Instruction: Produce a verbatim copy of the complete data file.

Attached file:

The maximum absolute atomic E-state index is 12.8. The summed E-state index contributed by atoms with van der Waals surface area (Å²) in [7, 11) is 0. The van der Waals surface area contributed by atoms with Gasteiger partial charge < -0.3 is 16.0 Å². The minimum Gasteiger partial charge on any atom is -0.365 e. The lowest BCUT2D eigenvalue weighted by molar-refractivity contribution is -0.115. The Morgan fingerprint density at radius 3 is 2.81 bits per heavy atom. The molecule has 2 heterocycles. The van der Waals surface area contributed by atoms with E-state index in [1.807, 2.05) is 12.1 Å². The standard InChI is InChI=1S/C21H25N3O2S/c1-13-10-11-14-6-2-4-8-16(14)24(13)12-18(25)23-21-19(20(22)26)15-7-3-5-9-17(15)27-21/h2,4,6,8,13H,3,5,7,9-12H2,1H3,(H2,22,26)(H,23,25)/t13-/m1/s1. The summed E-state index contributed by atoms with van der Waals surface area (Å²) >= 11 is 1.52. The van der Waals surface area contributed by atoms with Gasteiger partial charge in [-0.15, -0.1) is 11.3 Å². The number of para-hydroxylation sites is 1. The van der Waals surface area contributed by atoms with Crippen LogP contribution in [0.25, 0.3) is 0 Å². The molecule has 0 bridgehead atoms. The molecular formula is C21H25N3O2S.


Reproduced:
The maximum absolute atomic E-state index is 12.8. The summed E-state index contributed by atoms with van der Waals surface area (Å²) in [7, 11) is 0. The van der Waals surface area contributed by atoms with Gasteiger partial charge < -0.3 is 16.0 Å². The minimum Gasteiger partial charge on any atom is -0.365 e. The lowest BCUT2D eigenvalue weighted by molar-refractivity contribution is -0.115. The Morgan fingerprint density at radius 3 is 2.81 bits per heavy atom. The molecule has 2 heterocycles. The van der Waals surface area contributed by atoms with E-state index in [1.807, 2.05) is 12.1 Å². The standard InChI is InChI=1S/C21H25N3O2S/c1-13-10-11-14-6-2-4-8-16(14)24(13)12-18(25)23-21-19(20(22)26)15-7-3-5-9-17(15)27-21/h2,4,6,8,13H,3,5,7,9-12H2,1H3,(H2,22,26)(H,23,25)/t13-/m1/s1. The summed E-state index contributed by atoms with van der Waals surface area (Å²) >= 11 is 1.52. The van der Waals surface area contributed by atoms with Gasteiger partial charge in [-0.15, -0.1) is 11.3 Å². The number of para-hydroxylation sites is 1. The van der Waals surface area contributed by atoms with Crippen LogP contribution in [0.25, 0.3) is 0 Å². The molecule has 0 bridgehead atoms. The molecular formula is C21H25N3O2S.